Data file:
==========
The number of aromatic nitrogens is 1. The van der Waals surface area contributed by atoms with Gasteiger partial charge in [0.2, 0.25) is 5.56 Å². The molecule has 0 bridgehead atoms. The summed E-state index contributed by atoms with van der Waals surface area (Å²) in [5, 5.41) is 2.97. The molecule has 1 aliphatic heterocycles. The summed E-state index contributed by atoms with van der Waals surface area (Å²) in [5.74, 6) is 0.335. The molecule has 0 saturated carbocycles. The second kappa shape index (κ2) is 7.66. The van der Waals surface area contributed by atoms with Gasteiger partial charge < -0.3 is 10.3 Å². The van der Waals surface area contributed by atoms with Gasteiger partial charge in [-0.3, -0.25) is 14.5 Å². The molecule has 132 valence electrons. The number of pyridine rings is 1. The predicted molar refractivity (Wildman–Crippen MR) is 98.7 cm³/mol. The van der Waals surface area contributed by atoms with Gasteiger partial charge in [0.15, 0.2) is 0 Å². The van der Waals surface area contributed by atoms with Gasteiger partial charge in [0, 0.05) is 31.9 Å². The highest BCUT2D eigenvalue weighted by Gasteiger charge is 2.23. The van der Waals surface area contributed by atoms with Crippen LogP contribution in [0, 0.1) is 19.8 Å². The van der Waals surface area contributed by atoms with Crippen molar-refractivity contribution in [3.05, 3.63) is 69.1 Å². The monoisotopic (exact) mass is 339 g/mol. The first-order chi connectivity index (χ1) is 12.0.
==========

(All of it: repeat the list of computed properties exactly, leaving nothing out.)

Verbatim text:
The number of aromatic nitrogens is 1. The van der Waals surface area contributed by atoms with Gasteiger partial charge in [0.2, 0.25) is 5.56 Å². The molecule has 0 bridgehead atoms. The summed E-state index contributed by atoms with van der Waals surface area (Å²) in [5, 5.41) is 2.97. The molecule has 1 aliphatic heterocycles. The summed E-state index contributed by atoms with van der Waals surface area (Å²) in [5.74, 6) is 0.335. The molecule has 0 saturated carbocycles. The second kappa shape index (κ2) is 7.66. The van der Waals surface area contributed by atoms with Gasteiger partial charge < -0.3 is 10.3 Å². The van der Waals surface area contributed by atoms with Gasteiger partial charge in [-0.3, -0.25) is 14.5 Å². The molecule has 132 valence electrons. The number of pyridine rings is 1. The predicted molar refractivity (Wildman–Crippen MR) is 98.7 cm³/mol. The van der Waals surface area contributed by atoms with Gasteiger partial charge in [0.15, 0.2) is 0 Å². The van der Waals surface area contributed by atoms with Gasteiger partial charge in [0, 0.05) is 31.9 Å². The highest BCUT2D eigenvalue weighted by Gasteiger charge is 2.23. The van der Waals surface area contributed by atoms with Crippen LogP contribution in [0, 0.1) is 19.8 Å². The van der Waals surface area contributed by atoms with Crippen molar-refractivity contribution in [3.05, 3.63) is 69.1 Å². The monoisotopic (exact) mass is 339 g/mol. The first-order chi connectivity index (χ1) is 12.0.